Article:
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View Full Version : "I pledge to vote for President Obama and Democrats up and down the ticket."



Daniel J Simoens
09-19-2012, 10:11 AM
http://www.wtsp.com/news/article/274245/19/Florida-professor-asks-students-to-support-Obama



Cocoa, Florida (FL Today) -- A Brevard Community College math instructor is being investigated by the college for allegedly using class time to urge students to vote for President Barack Obama and for distributing campaign material that says "I pledge to vote for President Obama and Democrats up and down the ticket."

Associate Professor Sharon Sweet, 58, requested and was granted an unpaid leave of absence Monday morning as senior college officials look into the matter. Sweet did not return phone messages or an email seeking comment Monday.



:rolleyes:

Ken Bora
09-19-2012, 10:34 AM
looks like the school is comming down hard on her. good for them. why would a math teacher even talk poly tics anyway?
waste of class time

Franco
09-19-2012, 11:14 AM
The Zombie Apocalypse will be coming in time for the election!

http://sphotos-a.xx.fbcdn.net/hphotos-prn1/s480x480/523441_3817008019778_25714966_n.jpg

Gerry Clinchy
09-20-2012, 10:03 AM
A caller to a talk show yesterday (didn't catch where she was from) told about her 9 yr old's school experience this year. The students were given a supplies list for the start of school. When the kids brought in their supplies, the teacher put them all in one "community" box, from which students would draw the supplies they needed as the school year progressed. It was not mentioned, bud I'd have to guess that the teacher got to dispense the supplies to each kid ... not just allow the kids to grab from the store of supplies. (Wonder how that would work out in one of Chicago's or Philadelphia's gang-dominated schools?)

Mom was stunned by this. Even the 9-yr-old felt it was "unfair". Mother further was distressed that one of the things she tries to teach her child is respect for other people's property, and was already extrapolating that such teaching was useless if all property was communal. There is no longer a reason for the words "stealing" and "theft" because everything belongs to everyone.

I can remember as a kid in NYC elementary school, that we all brought our own supplies at the beginning of the year. Everybody started out with a new box of crayons :-) Poorer kids usually only had a box of Crayola 8s. We all lusted after those boxes of 48 :-)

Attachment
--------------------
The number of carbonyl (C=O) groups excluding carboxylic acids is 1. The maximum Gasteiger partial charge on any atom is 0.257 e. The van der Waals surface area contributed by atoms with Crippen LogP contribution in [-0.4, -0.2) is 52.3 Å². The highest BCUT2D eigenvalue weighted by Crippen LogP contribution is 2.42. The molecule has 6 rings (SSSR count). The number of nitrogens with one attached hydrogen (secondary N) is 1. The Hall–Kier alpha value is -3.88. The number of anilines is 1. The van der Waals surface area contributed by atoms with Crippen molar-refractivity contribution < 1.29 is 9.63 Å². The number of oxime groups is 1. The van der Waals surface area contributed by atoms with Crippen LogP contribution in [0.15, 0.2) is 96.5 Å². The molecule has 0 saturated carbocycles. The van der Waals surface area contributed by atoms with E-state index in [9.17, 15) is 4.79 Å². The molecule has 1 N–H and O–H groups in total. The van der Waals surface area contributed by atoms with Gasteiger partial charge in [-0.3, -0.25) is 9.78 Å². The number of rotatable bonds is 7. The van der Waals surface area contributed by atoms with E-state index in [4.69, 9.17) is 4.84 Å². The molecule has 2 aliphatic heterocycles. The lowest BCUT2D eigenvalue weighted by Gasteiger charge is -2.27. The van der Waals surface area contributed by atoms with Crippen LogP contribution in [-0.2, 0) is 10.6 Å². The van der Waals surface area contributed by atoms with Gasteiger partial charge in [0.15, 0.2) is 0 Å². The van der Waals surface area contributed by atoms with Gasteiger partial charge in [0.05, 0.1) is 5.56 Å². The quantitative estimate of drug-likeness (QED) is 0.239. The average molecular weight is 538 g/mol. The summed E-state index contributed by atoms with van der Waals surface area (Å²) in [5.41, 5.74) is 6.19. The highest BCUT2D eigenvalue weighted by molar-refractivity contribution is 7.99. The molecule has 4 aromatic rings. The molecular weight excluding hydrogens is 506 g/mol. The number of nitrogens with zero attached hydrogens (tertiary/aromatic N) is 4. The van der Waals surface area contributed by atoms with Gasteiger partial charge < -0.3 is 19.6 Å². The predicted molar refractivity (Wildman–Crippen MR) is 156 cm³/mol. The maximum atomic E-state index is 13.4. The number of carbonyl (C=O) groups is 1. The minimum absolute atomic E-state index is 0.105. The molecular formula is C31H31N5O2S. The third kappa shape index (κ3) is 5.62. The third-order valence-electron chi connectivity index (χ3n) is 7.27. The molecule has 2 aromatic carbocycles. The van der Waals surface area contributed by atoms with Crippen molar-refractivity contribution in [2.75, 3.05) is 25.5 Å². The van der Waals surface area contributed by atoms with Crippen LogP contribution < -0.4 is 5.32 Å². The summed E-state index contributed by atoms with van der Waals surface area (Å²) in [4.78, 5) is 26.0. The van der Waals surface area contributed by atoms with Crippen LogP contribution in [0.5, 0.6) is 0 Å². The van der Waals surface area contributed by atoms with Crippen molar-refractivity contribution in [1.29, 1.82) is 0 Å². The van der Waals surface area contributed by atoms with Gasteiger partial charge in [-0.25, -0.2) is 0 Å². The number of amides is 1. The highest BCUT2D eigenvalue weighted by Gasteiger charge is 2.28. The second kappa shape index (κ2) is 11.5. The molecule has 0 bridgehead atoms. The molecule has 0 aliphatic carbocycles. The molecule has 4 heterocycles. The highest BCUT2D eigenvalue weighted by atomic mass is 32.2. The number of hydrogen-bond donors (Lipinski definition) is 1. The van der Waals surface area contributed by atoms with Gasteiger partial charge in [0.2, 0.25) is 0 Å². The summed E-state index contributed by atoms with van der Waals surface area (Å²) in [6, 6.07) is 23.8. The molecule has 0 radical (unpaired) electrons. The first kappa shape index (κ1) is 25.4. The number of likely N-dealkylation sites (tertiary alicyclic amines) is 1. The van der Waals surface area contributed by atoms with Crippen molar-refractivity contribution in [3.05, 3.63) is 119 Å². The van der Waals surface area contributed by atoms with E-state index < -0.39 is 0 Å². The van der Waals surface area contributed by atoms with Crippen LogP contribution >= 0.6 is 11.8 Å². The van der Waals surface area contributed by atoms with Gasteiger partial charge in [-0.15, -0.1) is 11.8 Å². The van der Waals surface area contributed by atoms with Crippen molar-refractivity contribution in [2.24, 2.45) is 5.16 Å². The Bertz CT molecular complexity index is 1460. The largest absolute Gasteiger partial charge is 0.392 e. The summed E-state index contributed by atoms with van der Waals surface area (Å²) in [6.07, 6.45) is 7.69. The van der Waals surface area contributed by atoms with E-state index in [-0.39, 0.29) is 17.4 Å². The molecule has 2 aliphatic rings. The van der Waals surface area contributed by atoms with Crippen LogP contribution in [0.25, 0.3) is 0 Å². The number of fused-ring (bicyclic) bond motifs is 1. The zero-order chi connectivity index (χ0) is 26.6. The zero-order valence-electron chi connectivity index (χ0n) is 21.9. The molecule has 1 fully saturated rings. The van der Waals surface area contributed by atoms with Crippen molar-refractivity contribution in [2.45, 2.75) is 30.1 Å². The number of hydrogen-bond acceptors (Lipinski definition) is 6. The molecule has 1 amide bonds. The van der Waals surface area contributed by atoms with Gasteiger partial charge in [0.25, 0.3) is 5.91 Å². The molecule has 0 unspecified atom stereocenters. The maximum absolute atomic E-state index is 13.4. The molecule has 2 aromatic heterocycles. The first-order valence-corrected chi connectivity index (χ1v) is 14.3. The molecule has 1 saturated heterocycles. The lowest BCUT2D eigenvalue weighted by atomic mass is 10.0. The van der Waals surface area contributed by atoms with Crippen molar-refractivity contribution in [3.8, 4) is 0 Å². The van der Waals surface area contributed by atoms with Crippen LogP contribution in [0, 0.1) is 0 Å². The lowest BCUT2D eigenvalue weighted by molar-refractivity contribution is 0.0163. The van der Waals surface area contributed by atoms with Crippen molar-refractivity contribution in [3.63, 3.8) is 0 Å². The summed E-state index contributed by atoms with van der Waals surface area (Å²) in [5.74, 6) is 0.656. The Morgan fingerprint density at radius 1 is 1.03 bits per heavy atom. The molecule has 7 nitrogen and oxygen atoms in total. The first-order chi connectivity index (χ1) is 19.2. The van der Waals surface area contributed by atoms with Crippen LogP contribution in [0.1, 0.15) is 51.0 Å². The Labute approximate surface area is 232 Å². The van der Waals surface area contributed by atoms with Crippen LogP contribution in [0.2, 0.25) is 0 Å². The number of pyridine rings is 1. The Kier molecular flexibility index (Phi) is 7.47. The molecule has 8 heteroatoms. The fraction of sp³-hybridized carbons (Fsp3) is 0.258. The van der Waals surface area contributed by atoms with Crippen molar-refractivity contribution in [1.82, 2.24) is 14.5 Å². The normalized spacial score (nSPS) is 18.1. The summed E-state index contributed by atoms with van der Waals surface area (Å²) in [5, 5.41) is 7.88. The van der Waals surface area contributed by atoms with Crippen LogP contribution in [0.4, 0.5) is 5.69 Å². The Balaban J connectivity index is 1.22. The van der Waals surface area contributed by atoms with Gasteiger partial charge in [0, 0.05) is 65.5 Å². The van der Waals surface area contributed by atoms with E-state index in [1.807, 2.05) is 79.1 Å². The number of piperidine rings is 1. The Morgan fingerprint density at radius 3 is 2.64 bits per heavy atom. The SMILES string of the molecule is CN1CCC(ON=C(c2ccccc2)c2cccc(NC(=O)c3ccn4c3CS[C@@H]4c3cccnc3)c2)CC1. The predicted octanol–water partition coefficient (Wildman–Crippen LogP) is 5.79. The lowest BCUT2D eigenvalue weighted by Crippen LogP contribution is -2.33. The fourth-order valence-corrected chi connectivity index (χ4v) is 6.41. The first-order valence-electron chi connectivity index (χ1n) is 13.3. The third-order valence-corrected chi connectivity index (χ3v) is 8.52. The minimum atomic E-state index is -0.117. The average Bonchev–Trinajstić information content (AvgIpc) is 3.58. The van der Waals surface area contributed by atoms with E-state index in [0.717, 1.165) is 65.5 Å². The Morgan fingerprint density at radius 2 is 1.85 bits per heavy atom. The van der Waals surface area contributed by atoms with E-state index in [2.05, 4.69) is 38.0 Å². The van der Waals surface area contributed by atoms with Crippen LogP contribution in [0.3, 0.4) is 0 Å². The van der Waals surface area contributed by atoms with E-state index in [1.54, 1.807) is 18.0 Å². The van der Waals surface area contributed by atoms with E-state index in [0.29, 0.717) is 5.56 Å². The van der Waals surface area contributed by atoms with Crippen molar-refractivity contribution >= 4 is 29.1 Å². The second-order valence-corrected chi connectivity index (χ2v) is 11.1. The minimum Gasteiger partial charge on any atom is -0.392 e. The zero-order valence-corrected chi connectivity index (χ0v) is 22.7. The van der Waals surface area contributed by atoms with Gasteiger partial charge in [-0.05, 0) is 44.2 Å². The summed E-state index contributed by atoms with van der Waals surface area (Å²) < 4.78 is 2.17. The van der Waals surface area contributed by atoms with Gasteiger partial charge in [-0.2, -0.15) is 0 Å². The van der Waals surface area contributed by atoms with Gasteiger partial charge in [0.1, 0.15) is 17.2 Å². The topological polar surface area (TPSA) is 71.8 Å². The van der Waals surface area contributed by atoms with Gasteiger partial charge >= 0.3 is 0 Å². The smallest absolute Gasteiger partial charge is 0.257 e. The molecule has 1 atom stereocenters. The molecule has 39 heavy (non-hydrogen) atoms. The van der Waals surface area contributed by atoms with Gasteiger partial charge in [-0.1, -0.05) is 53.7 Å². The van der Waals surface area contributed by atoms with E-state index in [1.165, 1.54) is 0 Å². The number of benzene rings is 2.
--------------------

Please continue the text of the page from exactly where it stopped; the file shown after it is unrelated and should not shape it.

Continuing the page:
As the year went on, the teacher saved the crayons that kids discarded as they broke or wore down ... and then any of the kids could search through the broken crayons if we needed a color we didn't have ourselves. However, this communal property was voluntarily (not by mandate) donated (or simply discarded) to the communal box; and thrift motivated the teacher to save the discards.

The stupid things we remember from first grade!

caryalsobrook
09-20-2012, 10:42 AM
A caller to a talk show yesterday (didn't catch where she was from) told about her 9 yr old's school experience this year. The students were given a supplies list for the start of school. When the kids brought in their supplies, the teacher put them all in one "community" box, from which students would draw the supplies they needed as the school year progressed. It was not mentioned, bud I'd have to guess that the teacher got to dispense the supplies to each kid ... not just allow the kids to grab from the store of supplies. (Wonder how that would work out in one of Chicago's or Philadelphia's gang-dominated schools?)

Mom was stunned by this. Even the 9-yr-old felt it was "unfair". Mother further was distressed that one of the things she tries to teach her child is respect for other people's property, and was already extrapolating that such teaching was useless if all property was communal. There is no longer a reason for the words "stealing" and "theft" because everything belongs to everyone.

I can remember as a kid in NYC elementary school, that we all brought our own supplies at the beginning of the year. Everybody started out with a new box of crayons :-) Poorer kids usually only had a box of Crayola 8s. We all lusted after those boxes of 48 :-)

As the year went on, the teacher saved the crayons that kids discarded as they broke or wore down ... and then any of the kids could search through the broken crayons if we needed a color we didn't have ourselves. However, this communal property was voluntarily (not by mandate) donated (or simply discarded) to the communal box; and thrift motivated the teacher to save the discards.

The stupid things we remember from first grade!I believe that if I had not been told that the property was to be donated to the class as opposed to being supplies required for my child's use, I would have to swear out a warrent for her arrest for theft.:o

gmhr1
09-21-2012, 10:49 AM
https://sphotos-a.xx.fbcdn.net/hphotos-ash4/s480x480/406483_3734320679770_2145532324_n.jpg